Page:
Howes: Motor City competing in tech race to reach Auto 2.0

Daniel Howes
The Detroit News
Rivian Automotive LLC CEO RJ Scaringe, left, and Ford Motor Co. Executive Chairman Bill Ford mark the Dearborn automaker's $500 million investment in the Plymouth-based electric-truck maker.

The evidence keeps mounting: the Auto 2.0 transformation of the industry founded more than a century ago in Detroit is not leaving the Motor City behind.

Quite the opposite, actually. Ford Motor Co. confirmed as much Wednesday with a $500 million investment in the hot electric-truck maker Rivian Automotive LLC. The move follows by just one day word that Waymo LLC, the self-driving unit of Google parent Alphabet Inc., will retool an American Axle & Manufacturing site in Detroit to outfit Chrysler Pacifica minivans with its autonomous-driving technology.

General Motors Co. is using its Orion Assembly Plant north of the city to produce its electric Chevrolet Bolt, the platform for a driverless vehicle being developed by its San Francisco-based GM Cruise LLC autonomous-car unit. And Fiat Chrysler Automobiles NV, a partner with Waymo, is expanding production in Detroit of next-generation Jeep Grand Cherokee SUVs powered by gasoline, gas-electric hybrid and electric powertrains.

Welcome to the evolving reality of Detroit today. A decade removed from epic bailouts and bankruptcies, the companies America nearly gave up for dead are demonstrating the opportunism, flexibility and technical capability they’ll need to battle Silicon Valley’s heaviest heavyweights in the high-stakes battle for leadership in mobility, autonomy and electrification.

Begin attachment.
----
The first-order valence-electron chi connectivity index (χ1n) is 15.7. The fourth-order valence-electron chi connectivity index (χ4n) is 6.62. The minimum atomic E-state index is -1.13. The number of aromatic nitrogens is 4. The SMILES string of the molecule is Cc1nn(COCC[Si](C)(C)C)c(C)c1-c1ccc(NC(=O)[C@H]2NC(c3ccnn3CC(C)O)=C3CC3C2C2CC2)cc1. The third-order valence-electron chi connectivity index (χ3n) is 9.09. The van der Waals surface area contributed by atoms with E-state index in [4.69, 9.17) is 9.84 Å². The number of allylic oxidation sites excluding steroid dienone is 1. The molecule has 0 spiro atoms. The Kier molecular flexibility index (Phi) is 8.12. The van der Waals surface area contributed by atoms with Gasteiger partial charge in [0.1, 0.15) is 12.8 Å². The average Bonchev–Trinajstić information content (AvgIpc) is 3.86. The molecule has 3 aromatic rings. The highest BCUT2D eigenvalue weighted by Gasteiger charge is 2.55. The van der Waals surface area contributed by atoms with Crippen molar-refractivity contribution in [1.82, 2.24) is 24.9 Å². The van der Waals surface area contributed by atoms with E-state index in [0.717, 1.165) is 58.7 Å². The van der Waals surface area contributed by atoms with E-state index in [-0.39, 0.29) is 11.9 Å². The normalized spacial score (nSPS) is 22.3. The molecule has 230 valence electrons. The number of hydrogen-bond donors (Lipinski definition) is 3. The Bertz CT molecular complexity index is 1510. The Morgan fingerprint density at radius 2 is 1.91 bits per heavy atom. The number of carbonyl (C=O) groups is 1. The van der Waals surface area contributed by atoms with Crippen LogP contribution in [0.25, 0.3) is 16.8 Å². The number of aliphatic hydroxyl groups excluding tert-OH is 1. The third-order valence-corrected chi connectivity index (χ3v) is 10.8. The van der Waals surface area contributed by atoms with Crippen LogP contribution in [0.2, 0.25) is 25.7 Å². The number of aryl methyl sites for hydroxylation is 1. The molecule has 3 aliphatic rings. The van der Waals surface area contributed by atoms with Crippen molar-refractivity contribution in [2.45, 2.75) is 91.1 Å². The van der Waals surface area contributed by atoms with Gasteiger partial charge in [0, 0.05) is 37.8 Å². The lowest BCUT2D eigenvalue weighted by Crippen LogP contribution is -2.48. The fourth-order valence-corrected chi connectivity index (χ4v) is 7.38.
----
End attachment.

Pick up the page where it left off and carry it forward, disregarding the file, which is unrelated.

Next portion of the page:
Owning a piece of the next generation of personal transportation is not a birthright for Detroit or its foreign automotive rivals. It's a competition whose leaders recognize success comes from marrying the innovation and risk-taking of the tech space with the engineering execution and regulatory discipline of today's auto industry.

The not-invented-here arrogance that for decades typified the business and engineering leadership of Detroit's traditional automakers is disappearing steadily. Partnership is replacing control, curiosity is trumping certainty, innovation is outpacing process, and humility is worth far more than hubris.

The stakes are huge. Leadership in the trifecta of mobility, autonomy and electrification could deliver the winner(s) a chunk of an emerging industry expected to be measured in trillions of annual revenue. The consensus emerging, and underscored by the Ford-Rivian deal, is that getting there depends on time, partnership and the maturity to understand that no one company alone possesses all the tools to get there. 

“We have a very deep respect for what the auto industry is capable of today,” said Rivian’s founder and CEO R.J. Scaringe, detailing the Dearborn automaker’s capability in manufacturing, vehicle engineering, supply-chain management and software development. “There’s a lot of expertise that’s been built up over time.”

Exactly right. The hype that assumed Silicon Valley tech powerhouses stuffed with cash would run away with the next-generation auto race is reckoning with a more realistic assessment of where the technology is, who is best equipped to leverage it and how critical partnerships are to getting there.